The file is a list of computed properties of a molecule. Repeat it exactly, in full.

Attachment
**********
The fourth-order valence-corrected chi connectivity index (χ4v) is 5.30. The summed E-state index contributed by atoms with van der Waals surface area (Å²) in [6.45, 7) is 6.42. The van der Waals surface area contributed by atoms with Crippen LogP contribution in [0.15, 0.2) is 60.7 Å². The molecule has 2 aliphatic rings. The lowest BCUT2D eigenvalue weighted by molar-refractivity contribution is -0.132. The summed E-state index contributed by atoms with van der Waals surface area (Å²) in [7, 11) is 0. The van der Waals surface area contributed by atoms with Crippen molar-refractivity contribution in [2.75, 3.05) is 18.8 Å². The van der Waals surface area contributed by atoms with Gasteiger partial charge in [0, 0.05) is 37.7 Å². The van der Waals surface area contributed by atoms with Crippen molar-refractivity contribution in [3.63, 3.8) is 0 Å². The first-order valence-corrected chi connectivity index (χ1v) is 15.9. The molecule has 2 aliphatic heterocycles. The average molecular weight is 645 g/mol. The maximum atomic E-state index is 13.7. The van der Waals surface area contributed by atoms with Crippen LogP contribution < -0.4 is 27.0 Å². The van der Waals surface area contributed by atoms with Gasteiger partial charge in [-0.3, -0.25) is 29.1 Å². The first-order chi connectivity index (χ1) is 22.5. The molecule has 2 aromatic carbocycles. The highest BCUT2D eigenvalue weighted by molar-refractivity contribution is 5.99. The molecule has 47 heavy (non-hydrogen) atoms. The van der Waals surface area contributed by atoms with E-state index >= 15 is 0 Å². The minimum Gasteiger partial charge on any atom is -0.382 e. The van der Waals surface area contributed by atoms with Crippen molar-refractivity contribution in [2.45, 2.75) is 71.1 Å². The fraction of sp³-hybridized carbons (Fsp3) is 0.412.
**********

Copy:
The fourth-order valence-corrected chi connectivity index (χ4v) is 5.30. The summed E-state index contributed by atoms with van der Waals surface area (Å²) in [6.45, 7) is 6.42. The van der Waals surface area contributed by atoms with Crippen LogP contribution in [0.15, 0.2) is 60.7 Å². The molecule has 2 aliphatic rings. The lowest BCUT2D eigenvalue weighted by molar-refractivity contribution is -0.132. The summed E-state index contributed by atoms with van der Waals surface area (Å²) in [7, 11) is 0. The van der Waals surface area contributed by atoms with Crippen molar-refractivity contribution in [2.75, 3.05) is 18.8 Å². The van der Waals surface area contributed by atoms with Gasteiger partial charge in [0, 0.05) is 37.7 Å². The van der Waals surface area contributed by atoms with Crippen molar-refractivity contribution in [3.63, 3.8) is 0 Å². The first-order valence-corrected chi connectivity index (χ1v) is 15.9. The molecule has 2 aliphatic heterocycles. The average molecular weight is 645 g/mol. The maximum atomic E-state index is 13.7. The van der Waals surface area contributed by atoms with Crippen LogP contribution < -0.4 is 27.0 Å². The van der Waals surface area contributed by atoms with Gasteiger partial charge in [-0.3, -0.25) is 29.1 Å². The first-order chi connectivity index (χ1) is 22.5. The molecule has 2 aromatic carbocycles. The highest BCUT2D eigenvalue weighted by molar-refractivity contribution is 5.99. The molecule has 47 heavy (non-hydrogen) atoms. The van der Waals surface area contributed by atoms with E-state index >= 15 is 0 Å². The minimum Gasteiger partial charge on any atom is -0.382 e. The van der Waals surface area contributed by atoms with Crippen molar-refractivity contribution in [2.45, 2.75) is 71.1 Å². The fraction of sp³-hybridized carbons (Fsp3) is 0.412.